Calcified Tissue International

, Volume 45, Issue 1, pp 12–14

The effects of muscle-building exercise on bone mineral density of the radius, spine, and hip in young men

Authors

  • Laura A. Colletti
    • Veterans Administration Medical Center and Departments of Medicine, Radiology, and PharmacologyMedical University of South Carolina
  • Jeanne Edwards
    • Veterans Administration Medical Center and Departments of Medicine, Radiology, and PharmacologyMedical University of South Carolina
  • Leonie Gordon
    • Veterans Administration Medical Center and Departments of Medicine, Radiology, and PharmacologyMedical University of South Carolina
  • Judith Shary
    • Veterans Administration Medical Center and Departments of Medicine, Radiology, and PharmacologyMedical University of South Carolina
  • Norman H. Bell
    • Veterans Administration Medical Center and Departments of Medicine, Radiology, and PharmacologyMedical University of South Carolina
Clinical Investigations

DOI: 10.1007/BF02556654

Cite this article as:
Colletti, L.A., Edwards, J., Gordon, L. et al. Calcif Tissue Int (1989) 45: 12. doi:10.1007/BF02556654

Summary

We previously demonstrated that muscle-building exercise is associated with increases in serum Gla-protein, serum 1,25(OH)2D, and urinary cyclic AMP. These studies were interpreted to mean that this form of exercise increases bone formation and modifies the vitamin D-endocrine system to provide more calcium for bone. The present investigation was carried out in normal young adult white men to determine the effects of exercise on bone mineral density at weight-bearing and nonweight-bearing sites. Twelve men who had regularly engaged in muscle-building exercises (use of weights, exercise machines, or both) for at least 1 year and 50 age-matched controls (aged 19–40 years) were studied. The body weights of the two groups were not different from each other (78±2 vs. 74±1 kg, NS). Bone mineral density (BMD) of the lumbar spine, trochanter, and femoral neck was measured by dual-photon absorptiometry, and BMD of the midradius was measured by single-photon absorptiometry. It was found that muscle-building exercise was associated with increased BMD at the lumbar spine (1.35±0.03 vs. 1.22±0.02 g/cm2,P<0.01), trochanter (0.99±0.04 vs. 0.86±0.02 g/cm2,P<0.01), and femoral neck (1.18 ±0.03 vs. 1.02±0.02 g/cm2,P<0.001) but not at the midradius (0.77±0.02 vs. 0.77±0.01 g/cm2, NS). These studies provide additional evidence that muscle-building exercise is associated with increases in BMD at weight-bearing sites but not at nonweight-bearing sites.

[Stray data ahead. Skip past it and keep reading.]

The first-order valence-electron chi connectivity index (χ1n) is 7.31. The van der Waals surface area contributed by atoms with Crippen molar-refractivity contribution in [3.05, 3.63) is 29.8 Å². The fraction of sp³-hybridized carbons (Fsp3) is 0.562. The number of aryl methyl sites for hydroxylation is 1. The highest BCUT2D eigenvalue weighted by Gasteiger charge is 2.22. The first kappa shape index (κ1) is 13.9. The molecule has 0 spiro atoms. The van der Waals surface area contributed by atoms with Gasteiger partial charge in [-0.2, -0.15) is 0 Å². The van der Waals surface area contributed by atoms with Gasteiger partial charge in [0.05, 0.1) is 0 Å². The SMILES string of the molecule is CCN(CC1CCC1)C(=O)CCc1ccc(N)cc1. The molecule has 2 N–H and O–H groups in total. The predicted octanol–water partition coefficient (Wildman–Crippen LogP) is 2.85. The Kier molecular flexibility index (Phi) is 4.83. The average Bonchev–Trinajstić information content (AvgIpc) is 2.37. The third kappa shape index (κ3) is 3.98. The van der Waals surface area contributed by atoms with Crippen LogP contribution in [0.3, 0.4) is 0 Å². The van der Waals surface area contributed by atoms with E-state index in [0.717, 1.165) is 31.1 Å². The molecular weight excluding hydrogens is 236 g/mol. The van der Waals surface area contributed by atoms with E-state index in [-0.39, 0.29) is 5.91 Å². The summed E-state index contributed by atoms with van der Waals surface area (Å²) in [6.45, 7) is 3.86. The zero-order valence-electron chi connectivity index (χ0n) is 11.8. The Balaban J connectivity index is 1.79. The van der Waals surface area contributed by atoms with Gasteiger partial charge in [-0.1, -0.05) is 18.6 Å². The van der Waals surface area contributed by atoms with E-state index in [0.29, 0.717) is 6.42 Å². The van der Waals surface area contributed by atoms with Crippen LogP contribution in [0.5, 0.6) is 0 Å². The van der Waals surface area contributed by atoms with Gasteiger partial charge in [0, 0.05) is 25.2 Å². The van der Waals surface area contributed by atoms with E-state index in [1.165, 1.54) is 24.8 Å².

Key words

ExerciseBone mineral densityRadiusHipSpine
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Copyright information

© Springer-Verlag New York Inc. 1989